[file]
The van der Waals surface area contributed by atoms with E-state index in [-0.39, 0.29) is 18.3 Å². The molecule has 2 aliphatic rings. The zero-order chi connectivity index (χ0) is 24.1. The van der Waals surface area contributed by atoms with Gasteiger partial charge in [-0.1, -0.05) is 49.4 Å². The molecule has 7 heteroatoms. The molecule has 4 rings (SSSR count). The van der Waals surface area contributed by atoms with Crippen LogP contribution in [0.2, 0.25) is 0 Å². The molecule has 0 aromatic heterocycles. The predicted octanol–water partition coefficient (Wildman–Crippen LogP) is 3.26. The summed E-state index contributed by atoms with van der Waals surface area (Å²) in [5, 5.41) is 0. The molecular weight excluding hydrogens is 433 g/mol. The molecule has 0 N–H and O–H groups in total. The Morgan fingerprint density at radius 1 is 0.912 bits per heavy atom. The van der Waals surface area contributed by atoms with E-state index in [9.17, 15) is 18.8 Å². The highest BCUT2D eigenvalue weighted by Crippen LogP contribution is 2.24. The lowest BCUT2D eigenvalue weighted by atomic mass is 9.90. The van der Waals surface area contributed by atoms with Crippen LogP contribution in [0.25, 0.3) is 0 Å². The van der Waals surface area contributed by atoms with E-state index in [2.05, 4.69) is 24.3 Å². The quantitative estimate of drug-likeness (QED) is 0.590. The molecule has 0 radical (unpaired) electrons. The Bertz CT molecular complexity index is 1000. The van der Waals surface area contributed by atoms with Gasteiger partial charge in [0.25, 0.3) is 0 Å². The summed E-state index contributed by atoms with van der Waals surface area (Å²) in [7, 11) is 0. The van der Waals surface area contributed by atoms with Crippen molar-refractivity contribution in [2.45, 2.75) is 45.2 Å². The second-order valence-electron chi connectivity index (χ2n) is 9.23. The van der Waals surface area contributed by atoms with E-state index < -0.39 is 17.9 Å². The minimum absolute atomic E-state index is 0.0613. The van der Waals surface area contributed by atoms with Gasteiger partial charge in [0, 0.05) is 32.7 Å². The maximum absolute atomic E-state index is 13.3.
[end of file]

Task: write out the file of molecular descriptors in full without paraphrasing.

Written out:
The van der Waals surface area contributed by atoms with E-state index in [-0.39, 0.29) is 18.3 Å². The molecule has 2 aliphatic rings. The zero-order chi connectivity index (χ0) is 24.1. The van der Waals surface area contributed by atoms with Gasteiger partial charge in [-0.1, -0.05) is 49.4 Å². The molecule has 7 heteroatoms. The molecule has 4 rings (SSSR count). The van der Waals surface area contributed by atoms with Crippen LogP contribution in [0.2, 0.25) is 0 Å². The molecule has 0 aromatic heterocycles. The predicted octanol–water partition coefficient (Wildman–Crippen LogP) is 3.26. The summed E-state index contributed by atoms with van der Waals surface area (Å²) in [5, 5.41) is 0. The molecular weight excluding hydrogens is 433 g/mol. The molecule has 0 N–H and O–H groups in total. The Morgan fingerprint density at radius 1 is 0.912 bits per heavy atom. The van der Waals surface area contributed by atoms with E-state index in [9.17, 15) is 18.8 Å². The highest BCUT2D eigenvalue weighted by Crippen LogP contribution is 2.24. The lowest BCUT2D eigenvalue weighted by atomic mass is 9.90. The van der Waals surface area contributed by atoms with Crippen LogP contribution in [0.25, 0.3) is 0 Å². The van der Waals surface area contributed by atoms with E-state index in [2.05, 4.69) is 24.3 Å². The quantitative estimate of drug-likeness (QED) is 0.590. The molecule has 0 radical (unpaired) electrons. The Bertz CT molecular complexity index is 1000. The van der Waals surface area contributed by atoms with Gasteiger partial charge in [0.25, 0.3) is 0 Å². The summed E-state index contributed by atoms with van der Waals surface area (Å²) in [7, 11) is 0. The van der Waals surface area contributed by atoms with Crippen molar-refractivity contribution in [2.45, 2.75) is 45.2 Å². The second-order valence-electron chi connectivity index (χ2n) is 9.23. The van der Waals surface area contributed by atoms with E-state index < -0.39 is 17.9 Å². The minimum absolute atomic E-state index is 0.0613. The van der Waals surface area contributed by atoms with Gasteiger partial charge in [0, 0.05) is 32.7 Å². The maximum absolute atomic E-state index is 13.3.